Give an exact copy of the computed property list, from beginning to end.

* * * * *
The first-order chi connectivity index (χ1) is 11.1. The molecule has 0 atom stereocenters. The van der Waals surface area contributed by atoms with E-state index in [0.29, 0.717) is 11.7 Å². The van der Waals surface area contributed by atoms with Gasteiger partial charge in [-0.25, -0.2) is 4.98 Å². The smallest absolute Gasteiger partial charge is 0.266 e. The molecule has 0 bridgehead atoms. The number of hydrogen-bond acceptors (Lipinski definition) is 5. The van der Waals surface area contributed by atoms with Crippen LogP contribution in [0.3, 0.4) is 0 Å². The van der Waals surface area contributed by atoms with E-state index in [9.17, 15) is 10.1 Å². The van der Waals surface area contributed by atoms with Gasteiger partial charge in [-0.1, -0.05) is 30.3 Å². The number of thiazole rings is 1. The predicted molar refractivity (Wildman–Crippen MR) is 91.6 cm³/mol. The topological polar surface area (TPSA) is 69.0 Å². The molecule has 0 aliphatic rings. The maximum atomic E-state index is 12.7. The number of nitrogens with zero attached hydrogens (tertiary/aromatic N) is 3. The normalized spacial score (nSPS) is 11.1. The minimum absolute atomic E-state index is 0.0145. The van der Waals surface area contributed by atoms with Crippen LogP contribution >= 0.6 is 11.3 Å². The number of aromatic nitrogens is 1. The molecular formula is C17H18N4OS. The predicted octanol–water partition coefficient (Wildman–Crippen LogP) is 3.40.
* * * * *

The first-order chi connectivity index (χ1) is 11.1. The molecule has 0 atom stereocenters. The van der Waals surface area contributed by atoms with E-state index in [0.29, 0.717) is 11.7 Å². The van der Waals surface area contributed by atoms with Gasteiger partial charge in [-0.25, -0.2) is 4.98 Å². The smallest absolute Gasteiger partial charge is 0.266 e. The molecule has 0 bridgehead atoms. The number of hydrogen-bond acceptors (Lipinski definition) is 5. The van der Waals surface area contributed by atoms with Crippen LogP contribution in [0.3, 0.4) is 0 Å². The van der Waals surface area contributed by atoms with E-state index in [9.17, 15) is 10.1 Å². The van der Waals surface area contributed by atoms with Gasteiger partial charge in [-0.1, -0.05) is 30.3 Å². The number of thiazole rings is 1. The predicted molar refractivity (Wildman–Crippen MR) is 91.6 cm³/mol. The topological polar surface area (TPSA) is 69.0 Å². The molecule has 0 aliphatic rings. The maximum atomic E-state index is 12.7. The number of nitrogens with zero attached hydrogens (tertiary/aromatic N) is 3. The normalized spacial score (nSPS) is 11.1. The minimum absolute atomic E-state index is 0.0145. The van der Waals surface area contributed by atoms with Crippen LogP contribution >= 0.6 is 11.3 Å². The number of aromatic nitrogens is 1. The molecular formula is C17H18N4OS. The predicted octanol–water partition coefficient (Wildman–Crippen LogP) is 3.40.